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Often when meat is full of flavor folks who are not used to it are apt to say they dislike it. Generally more flavor means more nutrients in it. True also with plants and fruits. Folks are used to blander flavors. The stronger flavors can be great if you get used to them. Also the opposite as some herbs and plants are not put in use much because of their subtlety. And it is fascinating to consider the cycling of nutrients from what you feed animals, which influence your plants and trees to you. I have noticed for example that kelp fed to my chickens ends up on and in my plants and trees ,for which it is also recommended, and in me when I eat both, which is also recommended in a human diet. So you are what they eat. What you feed them and yourself.
 
 
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Dandelions are a dynamic accumulator, right? So they especially would be concentrating the minerals, other constituents, and thereby flavors and aromas of the various layers of your soil, I'd think.

I feel like I've had vegetables that were relatively tasteless/watery when they grew in soil that probably had been over-fertilized, i.e. too much nitrogen, and maybe over-watered as well. It produced lots of growth, but not much flavor. Whereas a good, healthy balanced soil will produce healthy, vigorous plants with more taste, right?

Here's something else to think about: Herbalists, in my experience, say that medicinal herbs grown wild in the desert are very potent, and often smell and taste very strongly (think creosote, for example) because they've had to struggle; sort of like connoisseurs say the best wines are made from grapes from vines that have had to struggle, grow deep roots, etc. But although desert soils tend to be alkaline and very much lacking in moisture, most people say they're actually good soils, right? (I mean, I'm sure that varies a lot from place to place just like any soils, but I've heard that generally.) So hardy desert plants that grow good deep roots and are able to access all that the soil has to offer can accumulate a lot of interesting constituents and have very noticeable tastes, I'd bet.

I would think that the microbes play a large role in the scent and flavor, too; as well as the fungi and mycelia, as someone else noted.

I've been reading James Hamblin's recent book Clean: The New Science of Skin, and he talks a lot about all the things going on in the "volatolome" (the "sort of chemical fingerprint" unique to a living being, specifically each human in the context of the book) that human noses either aren't good enough to pick up on, have forgotten/gotten trained out of how to pick up on, or (he doesn't say this, but this is my theory) do in fact pick up on, informing things like what we call our instinct and intuition but tending not be processed consciously.

With scent being such an important part of flavor, I bet that a lot of components of the flavor of foods from our soils are giving us all sorts of information about the world in our immediate vicinity that we're not consciously aware of. But, with greater awareness and attention, I bet we could learn to read these messages!

We just had a conversation here (offline) about whether we can discern a common flavor to all our food, since almost all we eat comes from our land. We're going to try to pay more attention, but so far we think there's an "earthy bitterness" (less bitterness in some things, like our tepary beans; a little more in some things like our winter squash; more in things like mustard and other greens), in the plants as well as any game (which, yes, also tastes "gamey" -- especially any javelina -- although we only hang as long as it takes to butcher). It's pretty rare for the soil (which does occasionally get directly in our mouths -- there's a lot of wind out here sometimes, and also we tend to pick leaves and eat them while we garden, without running off to rinse them first) to taste mushroomy here, although we have started to observe mycelia in our heavily mulched garden beds, yay!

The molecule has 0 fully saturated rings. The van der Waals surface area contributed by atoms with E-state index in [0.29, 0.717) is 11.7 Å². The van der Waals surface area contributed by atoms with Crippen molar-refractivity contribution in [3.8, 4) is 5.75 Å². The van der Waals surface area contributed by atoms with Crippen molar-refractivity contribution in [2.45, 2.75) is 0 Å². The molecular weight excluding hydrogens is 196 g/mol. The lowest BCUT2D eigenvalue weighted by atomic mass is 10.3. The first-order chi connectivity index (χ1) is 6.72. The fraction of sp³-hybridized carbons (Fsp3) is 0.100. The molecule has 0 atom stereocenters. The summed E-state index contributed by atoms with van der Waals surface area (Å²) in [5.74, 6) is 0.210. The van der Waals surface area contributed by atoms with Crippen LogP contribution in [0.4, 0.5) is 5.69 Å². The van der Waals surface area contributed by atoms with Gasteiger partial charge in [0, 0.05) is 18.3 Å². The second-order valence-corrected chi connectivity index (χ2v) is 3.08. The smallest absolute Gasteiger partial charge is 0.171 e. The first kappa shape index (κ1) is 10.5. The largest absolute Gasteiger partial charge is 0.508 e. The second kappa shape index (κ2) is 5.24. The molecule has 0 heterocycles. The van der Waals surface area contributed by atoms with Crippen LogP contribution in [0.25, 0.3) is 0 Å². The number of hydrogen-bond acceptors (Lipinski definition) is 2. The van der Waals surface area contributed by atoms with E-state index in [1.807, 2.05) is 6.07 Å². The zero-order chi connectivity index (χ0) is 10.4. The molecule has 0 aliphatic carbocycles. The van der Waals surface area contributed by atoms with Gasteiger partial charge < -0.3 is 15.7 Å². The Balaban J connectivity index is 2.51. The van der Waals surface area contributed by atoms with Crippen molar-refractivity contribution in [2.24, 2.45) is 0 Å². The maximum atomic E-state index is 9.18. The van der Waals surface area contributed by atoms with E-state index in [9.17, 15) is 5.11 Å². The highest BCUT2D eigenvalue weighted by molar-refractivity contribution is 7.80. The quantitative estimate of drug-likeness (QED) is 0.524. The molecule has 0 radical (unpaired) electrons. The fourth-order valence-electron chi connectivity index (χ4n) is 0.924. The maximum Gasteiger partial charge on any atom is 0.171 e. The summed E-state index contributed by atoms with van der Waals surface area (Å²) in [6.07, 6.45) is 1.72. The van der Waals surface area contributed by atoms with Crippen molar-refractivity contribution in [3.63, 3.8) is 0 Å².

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It is not just true that the soil imparts flavor, but so true and recognized that there is a word for it, terroir, specifically regarding wine and encompassing not just the soil but the climate of the production site. Also, with some experience, you can directly taste the soil ph. Not with precision, but generally as to acidc or alkaline.
 
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My apologies, but I have nothing useful to add except an attempt at humor. I couldn’t help but be reminded of:

“But only Zathras have no-one to talk to. No-one manages poor Zathras, you see. So Zathras talks to dirt. Sometimes talks to walls, or talks to ceilings. But dirt is closer. Dirt is used, through everyone walking on it. Just like Zathras, but we've come to like it. It is our role. It is our destiny in the universe. So, you see, sometimes dirt has insects in it. And Zathras likes insects. Not so good for conversation, but much protein for diet. Ha! Zathras fix now, this way."

-Zathras, “Babylon 5” episode “Conflicts of Interest.”
 
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Here's a video that talks about terrior in the context of coffee beans.
If you've never watched James Hoffman do his thing, be prepared for full on coffee geekiness, the most soothing voice on youtube, and absolute mastery of his chosen craft.
He talks a lot about the difference that not only soil, but elevation and other environmental factors makes to the whole taste experience of food, in this case coffee.
 
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Yes it has a favor, and how it tastes tells you what is and isn't in the soil. When you eat "dirt" you are becoming the scientific instrument that says what is in the soil. Now it does take some training and experience to know what your taste of soil means. You could go buy a soil tester, or learn what different soils taste like.

Charlie Mgee from Formidable Vegetable Sound System even has a lyric about it "if your braver you can try the flavor" at 2:30 it talks about just that in a song about permaculture.